I received your letter dated 12 February 2017 only yesterday with the rest of the others. My aunt says she finds it funny that we write each other letters whereas we are a city apart. Our mailing box has not been operational for the past 9 months. Also, your serious case of not having a phone or social media accounts is really affecting our communication more than we both thought it would. I think it’s time now that we end this fantasy of living in the Middle Age. You need to keep up with the times, woman! [LOL]

Any who, you ask in this letter whether I had a Valentine’s date, ask me about the ‘nerdy’ guy who’d been pursuing me and whether I finally agreed to go out with him. Well, Chris is dead my friend. It has only been two weeks since we spoke. The last we were chatting he said I was playing hard to get because I did not want to go out with him to a Jazz concert. He had been asking me to go out with him for 2 years, as you will recall. He graduated about a month ago, with his PhD in Business and Finance Administration.

I won’t lie; I was somewhat tempted to go out with him that day when he sent me a picture of himself outside the Wits Great Hall. He was adorned in the red gown and that suede hat. Posing with him in one of his pictures was Professor Muwalimbi, who is exactly Chris’ age, 64. I don’t think I ever told you his age? Chris was old, friend. Remember how I told you how surprised I was when he told me that he had never been married before? He said he had no children and that he was an only child, like me. He said that he hadn’t gotten married or had children because his mamma taught him that he should not impregnate just any woman. Friend, I remember telling you that I could not believe him, and that it was somewhat impressive however. It felt like he still believed it in his head that he was a little boy, mamma’s boy. Adorable, I thought.
You know how I have always believed that my paranoia is my saviour? How I searched the internet upside down trying to find evidence that he was lying to me, but came out with nothing? That’s when you, my friend said he was a Saint. I also remember how you praised me for my stern believe in my struggle when I said I would not let my poverty as a student drive me into the bed of a man who only promises to take care of me physically. Hey! Remember that? Remember that text he sent that read, “I will take care of you; emotionally, financially and physically.” What a WOW! Like he was going to be my personal trainer or something?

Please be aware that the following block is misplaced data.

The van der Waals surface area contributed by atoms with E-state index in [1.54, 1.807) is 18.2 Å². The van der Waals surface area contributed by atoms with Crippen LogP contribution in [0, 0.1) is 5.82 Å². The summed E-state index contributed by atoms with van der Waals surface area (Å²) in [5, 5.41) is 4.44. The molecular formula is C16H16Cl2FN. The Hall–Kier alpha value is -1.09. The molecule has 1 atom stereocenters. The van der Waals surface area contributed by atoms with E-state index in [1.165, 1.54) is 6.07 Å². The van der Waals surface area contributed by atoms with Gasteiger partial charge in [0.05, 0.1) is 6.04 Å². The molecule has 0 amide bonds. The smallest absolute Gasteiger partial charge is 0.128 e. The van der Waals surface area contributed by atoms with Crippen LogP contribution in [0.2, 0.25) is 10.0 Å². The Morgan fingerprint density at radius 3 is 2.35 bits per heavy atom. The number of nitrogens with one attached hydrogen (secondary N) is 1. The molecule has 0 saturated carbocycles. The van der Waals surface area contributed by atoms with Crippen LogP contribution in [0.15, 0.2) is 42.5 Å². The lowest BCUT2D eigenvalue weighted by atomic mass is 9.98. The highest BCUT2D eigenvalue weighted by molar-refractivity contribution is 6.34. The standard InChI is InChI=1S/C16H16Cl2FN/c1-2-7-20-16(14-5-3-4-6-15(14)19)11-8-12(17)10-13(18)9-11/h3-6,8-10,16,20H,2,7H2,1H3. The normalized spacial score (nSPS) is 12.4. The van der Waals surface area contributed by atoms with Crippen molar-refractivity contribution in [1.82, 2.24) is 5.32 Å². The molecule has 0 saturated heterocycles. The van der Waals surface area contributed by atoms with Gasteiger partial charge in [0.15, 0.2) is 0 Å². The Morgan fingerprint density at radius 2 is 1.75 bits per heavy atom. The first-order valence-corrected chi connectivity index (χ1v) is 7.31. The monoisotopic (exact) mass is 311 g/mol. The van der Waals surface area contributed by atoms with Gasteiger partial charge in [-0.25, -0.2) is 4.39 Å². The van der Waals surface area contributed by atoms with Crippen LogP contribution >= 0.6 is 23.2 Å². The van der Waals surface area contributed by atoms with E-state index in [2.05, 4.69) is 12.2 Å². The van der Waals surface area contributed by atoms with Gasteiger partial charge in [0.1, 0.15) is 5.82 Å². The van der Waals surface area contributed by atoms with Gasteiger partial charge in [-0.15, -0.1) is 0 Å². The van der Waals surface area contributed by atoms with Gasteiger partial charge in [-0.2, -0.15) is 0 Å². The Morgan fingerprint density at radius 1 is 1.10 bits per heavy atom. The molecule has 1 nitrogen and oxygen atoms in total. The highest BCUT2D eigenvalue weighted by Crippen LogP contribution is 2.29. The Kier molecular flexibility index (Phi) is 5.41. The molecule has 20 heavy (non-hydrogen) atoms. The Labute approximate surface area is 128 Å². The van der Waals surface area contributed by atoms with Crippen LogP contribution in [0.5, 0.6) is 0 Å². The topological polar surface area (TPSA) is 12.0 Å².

Even when he asked me to go to Spain with him and you my friend even said, “Come on, there are a lot of girls he could have asked, but he asked you, instead. These men have money and they are looking for co-eaters.” Huh! So as I was telling you that I only found out today that he’s dead. Guess how I found out? I was stalking his Facebook page and BAM! Thanks to the gods of technology, people can actually send you off on Facebook. Like, when are you going to get to read that? Mental! I also found out that he’ll be buried in Zimbabwe. Chris was Zimbabwean, friend. He told me that he was from Venda; I could not doubt it because he had the complexion and he spoke some Setswana even though his elitism led him to speak English all the time. Some good English, you said.

Well, I thought it would excite you to know that he was married after all. One of the comments on the post that announced his death read: “Rest in peace my brother-in-law.” I scratched by head trying to understand the meaning of brother-in-law. I tried to convince myself that brother-in-law is ambiguous like; linguists need to update their thesauri. How many senses can the noun brother-in-law have by the way? Friend, this man had been lying to me for two years. Chris was married with kids. I am heartbroken friend. He lied to me. He has a daughter 15 years older than me. She is a Doctor. I feel so stupid for believing that an old man such as he did not have a solid history.

You know what; this is the one time where I feel I should celebrate freedom fighters of our day more than I usually do. I mean, if it hadn’t been for those who spoke up against Zimbabwe’s oppression on free of speech, there would not be any Facebook in Zimbabwe, I would not have learnt that Chris was somebody’s brother-in-law and a liar. They say he died in an accident, all right. That is tragic because he seemed to do everything so right. He exercised, ate healthy, and drank good wine, travelled for leisure and dies in an accident at some street in Tembisa. Life, though.